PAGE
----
Georgia still fighting to keep its psychoeducational schools

Jonathan King

Jonathan King hanged himself inside a Georgia psychoeducational school.

 

Under investigation for violating the rights of disabled children, Georgia is pledging to overhaul its so-called psychoeducational schools.

But at the same time, the state is making clear it intends to continue resisting federal pressure to dismantle the schools, the only statewide system in the United States exclusively for students with behavioral and emotional disabilities.

Last week the state ordered nine psychoeducational facilities closed immediately, days before the start of a new academic year. Inspectors had found mold, overloaded electrical circuits and leaking roofs, along with what may have been asbestos and peeling lead-based paint.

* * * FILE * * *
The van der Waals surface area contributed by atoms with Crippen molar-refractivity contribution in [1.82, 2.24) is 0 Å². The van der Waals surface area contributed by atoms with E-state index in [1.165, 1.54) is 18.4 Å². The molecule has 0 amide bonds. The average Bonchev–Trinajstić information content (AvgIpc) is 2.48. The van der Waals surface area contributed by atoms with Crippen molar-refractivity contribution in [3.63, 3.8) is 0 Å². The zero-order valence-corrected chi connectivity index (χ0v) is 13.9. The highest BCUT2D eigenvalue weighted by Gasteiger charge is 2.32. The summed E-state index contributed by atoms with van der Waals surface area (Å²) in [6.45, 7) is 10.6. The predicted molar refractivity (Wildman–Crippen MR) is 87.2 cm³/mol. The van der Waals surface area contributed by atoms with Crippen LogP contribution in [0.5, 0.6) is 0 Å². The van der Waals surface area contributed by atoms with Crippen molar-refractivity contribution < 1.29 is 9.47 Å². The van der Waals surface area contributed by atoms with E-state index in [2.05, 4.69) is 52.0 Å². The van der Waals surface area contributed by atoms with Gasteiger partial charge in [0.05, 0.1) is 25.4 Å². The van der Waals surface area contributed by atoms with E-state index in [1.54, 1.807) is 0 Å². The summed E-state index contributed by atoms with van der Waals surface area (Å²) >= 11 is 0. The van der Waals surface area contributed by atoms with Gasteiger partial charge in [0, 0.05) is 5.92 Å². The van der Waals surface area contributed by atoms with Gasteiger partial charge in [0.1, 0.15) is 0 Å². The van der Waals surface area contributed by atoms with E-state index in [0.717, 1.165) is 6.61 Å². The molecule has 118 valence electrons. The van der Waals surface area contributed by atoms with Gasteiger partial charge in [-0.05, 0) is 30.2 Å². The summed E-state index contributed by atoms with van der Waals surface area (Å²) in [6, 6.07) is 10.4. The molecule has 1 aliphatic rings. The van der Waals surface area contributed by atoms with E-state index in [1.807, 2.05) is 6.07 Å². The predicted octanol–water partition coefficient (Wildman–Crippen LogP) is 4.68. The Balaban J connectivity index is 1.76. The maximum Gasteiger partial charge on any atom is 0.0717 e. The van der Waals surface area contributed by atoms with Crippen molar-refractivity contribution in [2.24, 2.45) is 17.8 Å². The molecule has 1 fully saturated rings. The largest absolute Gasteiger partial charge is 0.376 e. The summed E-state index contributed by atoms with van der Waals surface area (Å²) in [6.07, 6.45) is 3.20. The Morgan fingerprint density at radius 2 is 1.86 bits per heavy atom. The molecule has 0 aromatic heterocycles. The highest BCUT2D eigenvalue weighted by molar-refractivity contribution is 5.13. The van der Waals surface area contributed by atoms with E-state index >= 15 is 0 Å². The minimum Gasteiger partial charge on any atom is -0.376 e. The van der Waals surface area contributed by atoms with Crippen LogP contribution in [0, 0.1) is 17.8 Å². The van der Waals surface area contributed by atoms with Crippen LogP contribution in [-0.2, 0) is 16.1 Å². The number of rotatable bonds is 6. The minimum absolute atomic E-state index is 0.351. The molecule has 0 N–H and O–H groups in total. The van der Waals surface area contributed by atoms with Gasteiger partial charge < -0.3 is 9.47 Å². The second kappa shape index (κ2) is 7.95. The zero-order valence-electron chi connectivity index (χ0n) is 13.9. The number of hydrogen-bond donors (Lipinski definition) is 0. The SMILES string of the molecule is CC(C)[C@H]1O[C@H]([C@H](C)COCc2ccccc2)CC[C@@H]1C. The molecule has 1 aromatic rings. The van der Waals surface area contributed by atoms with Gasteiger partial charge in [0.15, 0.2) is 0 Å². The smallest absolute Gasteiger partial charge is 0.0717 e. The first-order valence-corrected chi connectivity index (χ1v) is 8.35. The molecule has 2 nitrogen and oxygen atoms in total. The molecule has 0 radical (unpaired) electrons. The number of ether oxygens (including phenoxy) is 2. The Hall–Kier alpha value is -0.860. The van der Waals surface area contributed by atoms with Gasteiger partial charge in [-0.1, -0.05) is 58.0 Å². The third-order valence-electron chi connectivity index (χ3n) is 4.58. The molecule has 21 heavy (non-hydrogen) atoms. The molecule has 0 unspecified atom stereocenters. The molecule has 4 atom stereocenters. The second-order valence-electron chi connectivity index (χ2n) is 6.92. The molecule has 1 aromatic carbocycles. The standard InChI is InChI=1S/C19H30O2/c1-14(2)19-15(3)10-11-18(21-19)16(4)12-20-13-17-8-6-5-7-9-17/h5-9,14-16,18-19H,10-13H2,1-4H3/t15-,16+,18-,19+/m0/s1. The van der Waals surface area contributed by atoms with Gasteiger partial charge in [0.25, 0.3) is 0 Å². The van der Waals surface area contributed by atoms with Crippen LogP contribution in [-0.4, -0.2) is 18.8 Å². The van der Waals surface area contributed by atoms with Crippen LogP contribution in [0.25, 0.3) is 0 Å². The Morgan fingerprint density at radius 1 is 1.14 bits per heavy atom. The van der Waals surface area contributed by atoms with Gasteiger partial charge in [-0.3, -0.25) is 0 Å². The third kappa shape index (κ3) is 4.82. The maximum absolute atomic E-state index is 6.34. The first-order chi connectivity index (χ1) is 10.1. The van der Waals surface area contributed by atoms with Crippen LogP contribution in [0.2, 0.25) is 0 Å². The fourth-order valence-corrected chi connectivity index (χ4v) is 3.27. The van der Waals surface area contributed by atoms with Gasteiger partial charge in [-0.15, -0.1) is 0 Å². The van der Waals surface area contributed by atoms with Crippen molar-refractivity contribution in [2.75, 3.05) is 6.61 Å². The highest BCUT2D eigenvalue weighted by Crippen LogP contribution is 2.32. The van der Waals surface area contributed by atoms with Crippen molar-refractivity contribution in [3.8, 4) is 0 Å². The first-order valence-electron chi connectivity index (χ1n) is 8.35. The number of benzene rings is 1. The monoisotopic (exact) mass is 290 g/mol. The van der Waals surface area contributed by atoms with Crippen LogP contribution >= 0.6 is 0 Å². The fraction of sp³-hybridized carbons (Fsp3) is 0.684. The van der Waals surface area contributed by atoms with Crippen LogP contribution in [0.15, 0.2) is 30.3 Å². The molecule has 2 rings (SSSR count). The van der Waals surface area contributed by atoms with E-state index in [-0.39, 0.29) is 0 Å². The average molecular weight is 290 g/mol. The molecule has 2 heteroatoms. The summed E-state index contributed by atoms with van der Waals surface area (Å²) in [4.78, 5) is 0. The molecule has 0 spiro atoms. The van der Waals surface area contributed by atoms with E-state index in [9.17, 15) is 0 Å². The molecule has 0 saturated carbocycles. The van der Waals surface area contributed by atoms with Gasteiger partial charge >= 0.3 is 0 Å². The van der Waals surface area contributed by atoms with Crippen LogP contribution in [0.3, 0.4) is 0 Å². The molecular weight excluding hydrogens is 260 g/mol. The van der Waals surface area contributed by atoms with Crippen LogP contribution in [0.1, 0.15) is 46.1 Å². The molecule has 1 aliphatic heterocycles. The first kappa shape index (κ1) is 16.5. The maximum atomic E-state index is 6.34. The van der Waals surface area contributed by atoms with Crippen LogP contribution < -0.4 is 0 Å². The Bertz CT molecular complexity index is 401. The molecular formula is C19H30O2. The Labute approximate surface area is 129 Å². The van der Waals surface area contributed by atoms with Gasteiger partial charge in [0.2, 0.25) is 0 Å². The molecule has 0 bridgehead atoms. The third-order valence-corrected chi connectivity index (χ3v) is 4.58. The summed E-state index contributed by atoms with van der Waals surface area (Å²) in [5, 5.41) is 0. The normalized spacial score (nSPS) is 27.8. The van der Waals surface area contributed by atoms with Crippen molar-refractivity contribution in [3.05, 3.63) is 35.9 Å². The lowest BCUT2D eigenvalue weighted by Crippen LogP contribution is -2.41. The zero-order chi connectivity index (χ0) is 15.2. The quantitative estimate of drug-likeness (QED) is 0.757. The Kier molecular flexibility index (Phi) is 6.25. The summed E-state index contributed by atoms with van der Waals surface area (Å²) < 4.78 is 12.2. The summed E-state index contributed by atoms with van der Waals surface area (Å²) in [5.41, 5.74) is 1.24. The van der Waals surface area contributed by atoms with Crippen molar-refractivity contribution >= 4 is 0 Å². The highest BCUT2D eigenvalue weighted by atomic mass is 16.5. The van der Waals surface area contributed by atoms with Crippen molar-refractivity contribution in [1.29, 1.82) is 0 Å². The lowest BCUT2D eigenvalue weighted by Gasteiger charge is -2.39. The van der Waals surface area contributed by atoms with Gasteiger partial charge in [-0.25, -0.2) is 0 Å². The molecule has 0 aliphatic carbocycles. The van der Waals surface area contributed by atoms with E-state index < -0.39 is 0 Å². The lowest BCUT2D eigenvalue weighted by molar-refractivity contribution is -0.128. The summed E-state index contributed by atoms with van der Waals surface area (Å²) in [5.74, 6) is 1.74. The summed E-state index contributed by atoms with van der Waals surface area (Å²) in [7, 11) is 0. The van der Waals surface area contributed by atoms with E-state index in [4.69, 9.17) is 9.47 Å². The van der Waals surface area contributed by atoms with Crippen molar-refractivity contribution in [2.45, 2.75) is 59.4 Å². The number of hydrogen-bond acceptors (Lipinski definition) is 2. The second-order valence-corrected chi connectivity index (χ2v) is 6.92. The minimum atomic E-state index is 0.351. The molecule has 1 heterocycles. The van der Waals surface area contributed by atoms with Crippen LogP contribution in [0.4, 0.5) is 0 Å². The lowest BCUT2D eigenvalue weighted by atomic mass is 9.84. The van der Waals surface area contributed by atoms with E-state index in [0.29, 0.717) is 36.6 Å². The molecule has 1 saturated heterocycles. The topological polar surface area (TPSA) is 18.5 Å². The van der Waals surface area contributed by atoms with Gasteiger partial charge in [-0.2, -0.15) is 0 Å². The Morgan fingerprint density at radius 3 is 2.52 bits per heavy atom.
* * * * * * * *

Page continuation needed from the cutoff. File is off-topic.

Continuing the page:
State officials also are reviewing thousands of records to determine whether students were appropriately assigned to the Georgia Network for Educational and Therapeutic Support, known as GNETS. About 3,000 students attended the network’s schools last fall.

The dichotomy in the state’s posture — promising to fix a system it is vigorously defending even in the face of a possible federal civil-rights case — suggests an uncertain future for GNETS and for how Georgia educates disabled children.

Advocates for disabled children complained that even though nine GNETS facilities are closing, the students will be moved from one segregated setting to another, with little opportunity for educators or families to prepare for the disruption.

“The timing is highly suspect,” said Leslie Lipson, a lawyer for the Georgia Advocacy Office. “It is a defensive posture in anticipation of possible legal action.”

Keeping the students in segregated settings, Lipson said, is “a pretty significant perversion of the spirit and the letter of the law.”

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